Gill Crabbe, FNG Research
The esoteric interests of Finland’s fin-de-siècle artists have been brought out of the darkness by two researchers, as Gill Crabbe discovered at a recent conference at the University of Turku
The Finnish painter Pekka Halonen stares intensely out from the canvas in his Self-Portrait of 1906, his face glowing with light; in sketches for the Jusélius Mausoleum near Pori, built by his friend the industrialist F.A. Jusélius to lay his young daughter to rest, Akseli Gallen-Kallela designs frescoes featuring vibrational waves in vivid orange and blue; Hugo Simberg paints a child enchanted by strange forms emerging from the darkness in Boy from Säkkijärvi (1897); Ellen Thesleff materialises herself from a deep sepia chiaroscuro resembling the spirit photography of her day. All highly regarded, even revered, artists from Finland’s Golden Age, all interested in esoteric influences that were part of a wider fascination in fashionable fin-de-siècle society across Europe.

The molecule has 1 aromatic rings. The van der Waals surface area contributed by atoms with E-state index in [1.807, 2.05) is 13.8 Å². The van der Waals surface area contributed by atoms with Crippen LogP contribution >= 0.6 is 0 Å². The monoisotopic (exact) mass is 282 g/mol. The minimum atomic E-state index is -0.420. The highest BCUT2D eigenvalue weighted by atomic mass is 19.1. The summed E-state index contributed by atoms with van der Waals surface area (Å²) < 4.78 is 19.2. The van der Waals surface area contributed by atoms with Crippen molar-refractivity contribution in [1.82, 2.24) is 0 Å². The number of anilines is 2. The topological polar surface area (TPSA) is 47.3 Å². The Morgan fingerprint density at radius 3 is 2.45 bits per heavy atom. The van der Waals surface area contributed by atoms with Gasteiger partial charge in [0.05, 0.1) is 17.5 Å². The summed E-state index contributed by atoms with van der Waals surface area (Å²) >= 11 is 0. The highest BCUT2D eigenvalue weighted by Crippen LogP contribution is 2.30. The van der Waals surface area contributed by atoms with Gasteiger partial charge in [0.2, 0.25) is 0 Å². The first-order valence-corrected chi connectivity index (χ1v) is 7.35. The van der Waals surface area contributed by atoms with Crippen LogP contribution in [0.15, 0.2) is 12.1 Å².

Art-historical research has sometimes had an uneasy relationship with the theme of occultism in art. Esoteric influences on many artists in the art-historical canon have remained largely at the margins of academic research, or at worst ridiculed as flights of fancy. Now, however, with recent successful exhibitions such as that of the Swedish artist and medium Hilma af Klimt (1862–1944) at the Guggenheim Museum New York – the museum’s most popular exhibition to date – and with the current resurgence in interest in esoteric subjects by contemporary artists, as seen in some of the works in the Kiasma exhibition ‘Coexistence’ (until 1 March 2020), the presence of occulture in artistic output is something that researchers are starting to take more seriously.
Featured image: Ellen Thesleff, Self-Portrait, 1894–95, pencil and sepia ink on paper, 31.5cm x 23.5cm. Finnish National Gallery / Ateneum Art Museum
Photo: Finnish National Gallery / Hannu Aaltonen
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